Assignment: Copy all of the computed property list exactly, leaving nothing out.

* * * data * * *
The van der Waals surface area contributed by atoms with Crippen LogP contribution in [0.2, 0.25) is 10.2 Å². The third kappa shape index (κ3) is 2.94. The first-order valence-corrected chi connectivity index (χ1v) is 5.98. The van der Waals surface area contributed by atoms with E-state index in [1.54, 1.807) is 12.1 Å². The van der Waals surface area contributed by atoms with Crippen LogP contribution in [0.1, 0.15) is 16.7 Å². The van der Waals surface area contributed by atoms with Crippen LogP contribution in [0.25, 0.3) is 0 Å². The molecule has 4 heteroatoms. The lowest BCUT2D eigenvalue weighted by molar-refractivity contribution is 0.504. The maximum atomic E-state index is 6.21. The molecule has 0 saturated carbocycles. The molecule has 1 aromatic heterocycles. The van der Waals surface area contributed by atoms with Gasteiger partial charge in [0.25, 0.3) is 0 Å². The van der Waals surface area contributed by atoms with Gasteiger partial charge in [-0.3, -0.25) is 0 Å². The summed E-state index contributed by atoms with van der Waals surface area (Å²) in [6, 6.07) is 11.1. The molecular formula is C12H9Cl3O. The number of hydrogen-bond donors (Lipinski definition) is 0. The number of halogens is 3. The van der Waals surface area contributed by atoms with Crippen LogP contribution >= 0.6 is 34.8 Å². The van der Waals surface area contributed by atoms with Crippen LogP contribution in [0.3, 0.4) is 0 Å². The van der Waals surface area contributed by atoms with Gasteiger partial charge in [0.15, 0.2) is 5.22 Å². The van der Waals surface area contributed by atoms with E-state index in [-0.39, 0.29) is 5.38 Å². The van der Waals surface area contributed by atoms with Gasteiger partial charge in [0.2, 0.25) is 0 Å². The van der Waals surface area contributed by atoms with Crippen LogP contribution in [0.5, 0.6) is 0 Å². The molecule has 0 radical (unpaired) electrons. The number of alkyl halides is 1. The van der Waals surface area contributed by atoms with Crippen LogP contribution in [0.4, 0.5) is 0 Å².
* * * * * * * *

The van der Waals surface area contributed by atoms with Crippen LogP contribution in [0.2, 0.25) is 10.2 Å². The third kappa shape index (κ3) is 2.94. The first-order valence-corrected chi connectivity index (χ1v) is 5.98. The van der Waals surface area contributed by atoms with E-state index in [1.54, 1.807) is 12.1 Å². The van der Waals surface area contributed by atoms with Crippen LogP contribution in [0.1, 0.15) is 16.7 Å². The van der Waals surface area contributed by atoms with Crippen LogP contribution in [0.25, 0.3) is 0 Å². The molecule has 4 heteroatoms. The lowest BCUT2D eigenvalue weighted by molar-refractivity contribution is 0.504. The maximum atomic E-state index is 6.21. The molecule has 0 saturated carbocycles. The molecule has 1 aromatic heterocycles. The van der Waals surface area contributed by atoms with Gasteiger partial charge in [0.25, 0.3) is 0 Å². The van der Waals surface area contributed by atoms with Gasteiger partial charge in [-0.3, -0.25) is 0 Å². The summed E-state index contributed by atoms with van der Waals surface area (Å²) in [6, 6.07) is 11.1. The molecular formula is C12H9Cl3O. The number of hydrogen-bond donors (Lipinski definition) is 0. The number of halogens is 3. The van der Waals surface area contributed by atoms with Crippen LogP contribution >= 0.6 is 34.8 Å². The van der Waals surface area contributed by atoms with Crippen LogP contribution in [0.3, 0.4) is 0 Å². The van der Waals surface area contributed by atoms with Gasteiger partial charge in [0.15, 0.2) is 5.22 Å². The van der Waals surface area contributed by atoms with E-state index in [-0.39, 0.29) is 5.38 Å². The van der Waals surface area contributed by atoms with Gasteiger partial charge in [0.2, 0.25) is 0 Å². The van der Waals surface area contributed by atoms with Crippen LogP contribution in [0.5, 0.6) is 0 Å². The molecule has 0 radical (unpaired) electrons. The number of alkyl halides is 1. The van der Waals surface area contributed by atoms with Crippen LogP contribution in [0.4, 0.5) is 0 Å².